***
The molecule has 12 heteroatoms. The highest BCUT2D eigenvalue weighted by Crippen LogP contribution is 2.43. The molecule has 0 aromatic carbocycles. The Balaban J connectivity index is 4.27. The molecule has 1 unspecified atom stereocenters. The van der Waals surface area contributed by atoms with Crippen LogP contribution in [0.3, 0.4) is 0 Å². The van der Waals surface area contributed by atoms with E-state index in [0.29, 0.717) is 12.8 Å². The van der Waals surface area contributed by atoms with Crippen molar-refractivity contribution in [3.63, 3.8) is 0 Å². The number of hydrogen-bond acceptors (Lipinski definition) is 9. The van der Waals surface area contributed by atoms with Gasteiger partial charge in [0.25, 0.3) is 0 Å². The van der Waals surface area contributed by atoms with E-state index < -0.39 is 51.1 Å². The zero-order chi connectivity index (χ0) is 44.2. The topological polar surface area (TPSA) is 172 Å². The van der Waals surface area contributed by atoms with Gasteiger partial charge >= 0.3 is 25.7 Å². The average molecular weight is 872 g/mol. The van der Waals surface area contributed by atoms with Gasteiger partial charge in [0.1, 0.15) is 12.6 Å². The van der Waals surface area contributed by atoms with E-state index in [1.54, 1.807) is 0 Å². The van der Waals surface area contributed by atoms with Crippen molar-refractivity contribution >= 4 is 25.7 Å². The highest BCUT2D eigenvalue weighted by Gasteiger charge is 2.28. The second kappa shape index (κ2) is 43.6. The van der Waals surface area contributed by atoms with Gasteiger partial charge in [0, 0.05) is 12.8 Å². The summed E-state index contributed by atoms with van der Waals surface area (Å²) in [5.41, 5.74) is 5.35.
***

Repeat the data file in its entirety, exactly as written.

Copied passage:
The molecule has 12 heteroatoms. The highest BCUT2D eigenvalue weighted by Crippen LogP contribution is 2.43. The molecule has 0 aromatic carbocycles. The Balaban J connectivity index is 4.27. The molecule has 1 unspecified atom stereocenters. The van der Waals surface area contributed by atoms with Crippen LogP contribution in [0.3, 0.4) is 0 Å². The van der Waals surface area contributed by atoms with E-state index in [0.29, 0.717) is 12.8 Å². The van der Waals surface area contributed by atoms with Crippen molar-refractivity contribution in [3.63, 3.8) is 0 Å². The number of hydrogen-bond acceptors (Lipinski definition) is 9. The van der Waals surface area contributed by atoms with Gasteiger partial charge in [0.25, 0.3) is 0 Å². The van der Waals surface area contributed by atoms with E-state index < -0.39 is 51.1 Å². The zero-order chi connectivity index (χ0) is 44.2. The topological polar surface area (TPSA) is 172 Å². The van der Waals surface area contributed by atoms with Gasteiger partial charge >= 0.3 is 25.7 Å². The average molecular weight is 872 g/mol. The van der Waals surface area contributed by atoms with Gasteiger partial charge in [0.1, 0.15) is 12.6 Å². The van der Waals surface area contributed by atoms with E-state index in [1.54, 1.807) is 0 Å². The van der Waals surface area contributed by atoms with Crippen molar-refractivity contribution >= 4 is 25.7 Å². The highest BCUT2D eigenvalue weighted by Gasteiger charge is 2.28. The second kappa shape index (κ2) is 43.6. The van der Waals surface area contributed by atoms with Gasteiger partial charge in [0, 0.05) is 12.8 Å². The summed E-state index contributed by atoms with van der Waals surface area (Å²) in [5.41, 5.74) is 5.35.